Hello Creative, Meet Education: The (Artist) Educator


Fifteen years ago art met education in my mind, my work, my furiously swirling pen. I could no longer facilitate, walk into, away from workshops after school, in school and not wonder what happened after we stopped writing, talking, thinking creatively, critically, honestly, imaginatively. I was curious about the students I worked with, curious about their writing, about the teachers, about whether artists can make a difference in “Education”, creatively creep through the high pressured policy crevices, and work on the in between narratives bubbling inside of classrooms? I wondered as an artist, if I could be a part of the change, the shift, the sway of learning, in spaces that are filled with young minds.

I don’t consider myself a “teacher”, but rather an artist teaching. Do you know any teachers?  I often watch educators in their classrooms and marvel at their command of myriad knowledge and their beautiful dance with the material. I often work closely with teachers, who are talented, highly capable and absolutely thorough in the craft of engaging learning in the classroom. I suppose as an artist teaching, working with those teachers, sometimes I feel my role is to ask what else or to take creative risks classroom teachers can not always take (in plain sight). Let’s forget about the test for the moment. What are we now going to do with what students just learned? How can we take what we learned and do something interesting with it? How are we going to make it stick, apply it somewhere else, relate it to real life?

I watch young people think and pretend not to listen. But after years of teaching, I know better. Students are listening, waiting for the moment to shine brightly. However, their opportunities for that moment seem to dim with each year in school. How is that possible? We all have our theories. And of course education policy keeps changing in response to those theories. As an artist working in and out of classrooms, I see that glimmer in the faces of students, teachers, and I’m fascinated by it. However, I am practical and understand that I’m not in that classroom every day.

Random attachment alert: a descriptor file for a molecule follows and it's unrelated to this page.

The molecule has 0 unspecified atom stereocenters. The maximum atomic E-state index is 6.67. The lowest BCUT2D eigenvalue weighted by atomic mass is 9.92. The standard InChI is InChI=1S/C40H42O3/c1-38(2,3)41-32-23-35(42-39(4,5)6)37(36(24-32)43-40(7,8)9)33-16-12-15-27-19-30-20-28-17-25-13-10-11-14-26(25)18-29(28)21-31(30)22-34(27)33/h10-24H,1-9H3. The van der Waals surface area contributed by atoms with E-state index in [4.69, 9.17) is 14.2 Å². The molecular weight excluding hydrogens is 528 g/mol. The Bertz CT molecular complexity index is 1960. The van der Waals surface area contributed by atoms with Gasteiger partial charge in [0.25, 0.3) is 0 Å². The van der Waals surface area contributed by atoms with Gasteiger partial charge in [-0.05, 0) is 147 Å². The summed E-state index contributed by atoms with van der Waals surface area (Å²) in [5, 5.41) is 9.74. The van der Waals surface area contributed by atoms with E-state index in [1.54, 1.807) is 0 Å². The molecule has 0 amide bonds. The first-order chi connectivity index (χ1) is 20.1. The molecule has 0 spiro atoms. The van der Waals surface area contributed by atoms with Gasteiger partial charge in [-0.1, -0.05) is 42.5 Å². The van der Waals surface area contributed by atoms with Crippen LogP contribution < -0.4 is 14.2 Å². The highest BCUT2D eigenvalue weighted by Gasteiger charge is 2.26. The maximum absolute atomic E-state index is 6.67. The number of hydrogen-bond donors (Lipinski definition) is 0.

There is so much more to the story, and I am curious; interested in teaching and learning, interested specifically in writing in the classroom and beyond the classroom. I am interested in shifting learning spaces, creative practice and honoring the creative space in learning, from critical to creative, practical to imaginative. I am interested in teachers, students, artists, and what we all can do together.




  1. You are part of a contingent of “educators” who genuinely care about the teaching/learning
    collaboration and how it translates into real-life, everyday experiences in and out of the classroom. And although you may not always, sometimes, never get to see the results of your interactions, know that inspiration is everlasting.

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